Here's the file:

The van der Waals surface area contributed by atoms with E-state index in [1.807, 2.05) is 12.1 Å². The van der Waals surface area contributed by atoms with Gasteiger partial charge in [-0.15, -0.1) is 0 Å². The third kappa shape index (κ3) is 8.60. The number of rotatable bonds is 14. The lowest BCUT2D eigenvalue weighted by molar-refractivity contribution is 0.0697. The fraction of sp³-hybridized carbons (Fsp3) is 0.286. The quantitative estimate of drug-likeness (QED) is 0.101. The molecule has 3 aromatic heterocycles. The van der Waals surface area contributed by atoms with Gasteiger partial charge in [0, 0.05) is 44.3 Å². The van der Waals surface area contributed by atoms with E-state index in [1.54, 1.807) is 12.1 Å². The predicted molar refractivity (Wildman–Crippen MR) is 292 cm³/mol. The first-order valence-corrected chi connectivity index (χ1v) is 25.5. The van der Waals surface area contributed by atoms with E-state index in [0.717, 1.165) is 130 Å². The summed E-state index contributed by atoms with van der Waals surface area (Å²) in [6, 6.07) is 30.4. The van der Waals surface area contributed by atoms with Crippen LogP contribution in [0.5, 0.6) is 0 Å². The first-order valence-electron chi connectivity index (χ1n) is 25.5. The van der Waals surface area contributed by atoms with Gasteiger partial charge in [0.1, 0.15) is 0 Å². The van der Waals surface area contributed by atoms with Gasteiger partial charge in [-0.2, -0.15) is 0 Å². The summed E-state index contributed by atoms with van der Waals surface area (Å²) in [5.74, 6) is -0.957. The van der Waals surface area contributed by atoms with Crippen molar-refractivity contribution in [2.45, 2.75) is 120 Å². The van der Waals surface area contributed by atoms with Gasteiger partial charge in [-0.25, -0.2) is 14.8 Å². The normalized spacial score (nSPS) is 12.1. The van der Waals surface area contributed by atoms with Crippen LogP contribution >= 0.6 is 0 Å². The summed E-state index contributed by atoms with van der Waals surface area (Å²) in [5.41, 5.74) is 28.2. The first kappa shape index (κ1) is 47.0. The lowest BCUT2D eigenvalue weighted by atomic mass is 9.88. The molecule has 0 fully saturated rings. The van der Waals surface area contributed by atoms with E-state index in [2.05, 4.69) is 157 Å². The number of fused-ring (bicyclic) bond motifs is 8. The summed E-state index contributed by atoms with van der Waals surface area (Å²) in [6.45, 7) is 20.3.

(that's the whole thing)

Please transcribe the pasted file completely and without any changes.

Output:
The van der Waals surface area contributed by atoms with E-state index in [1.807, 2.05) is 12.1 Å². The van der Waals surface area contributed by atoms with Gasteiger partial charge in [-0.15, -0.1) is 0 Å². The third kappa shape index (κ3) is 8.60. The number of rotatable bonds is 14. The lowest BCUT2D eigenvalue weighted by molar-refractivity contribution is 0.0697. The fraction of sp³-hybridized carbons (Fsp3) is 0.286. The quantitative estimate of drug-likeness (QED) is 0.101. The molecule has 3 aromatic heterocycles. The van der Waals surface area contributed by atoms with Gasteiger partial charge in [0, 0.05) is 44.3 Å². The van der Waals surface area contributed by atoms with E-state index in [1.54, 1.807) is 12.1 Å². The predicted molar refractivity (Wildman–Crippen MR) is 292 cm³/mol. The first-order valence-corrected chi connectivity index (χ1v) is 25.5. The van der Waals surface area contributed by atoms with E-state index in [0.717, 1.165) is 130 Å². The summed E-state index contributed by atoms with van der Waals surface area (Å²) in [6, 6.07) is 30.4. The van der Waals surface area contributed by atoms with Crippen LogP contribution in [0.5, 0.6) is 0 Å². The first-order valence-electron chi connectivity index (χ1n) is 25.5. The van der Waals surface area contributed by atoms with Gasteiger partial charge in [0.1, 0.15) is 0 Å². The van der Waals surface area contributed by atoms with Gasteiger partial charge in [-0.2, -0.15) is 0 Å². The summed E-state index contributed by atoms with van der Waals surface area (Å²) in [5.74, 6) is -0.957. The van der Waals surface area contributed by atoms with Crippen molar-refractivity contribution in [2.45, 2.75) is 120 Å². The van der Waals surface area contributed by atoms with Gasteiger partial charge in [-0.25, -0.2) is 14.8 Å². The normalized spacial score (nSPS) is 12.1. The van der Waals surface area contributed by atoms with Crippen LogP contribution >= 0.6 is 0 Å². The summed E-state index contributed by atoms with van der Waals surface area (Å²) in [5.41, 5.74) is 28.2. The first kappa shape index (κ1) is 47.0. The lowest BCUT2D eigenvalue weighted by atomic mass is 9.88. The molecule has 0 fully saturated rings. The van der Waals surface area contributed by atoms with E-state index in [2.05, 4.69) is 157 Å². The number of fused-ring (bicyclic) bond motifs is 8. The summed E-state index contributed by atoms with van der Waals surface area (Å²) in [6.45, 7) is 20.3.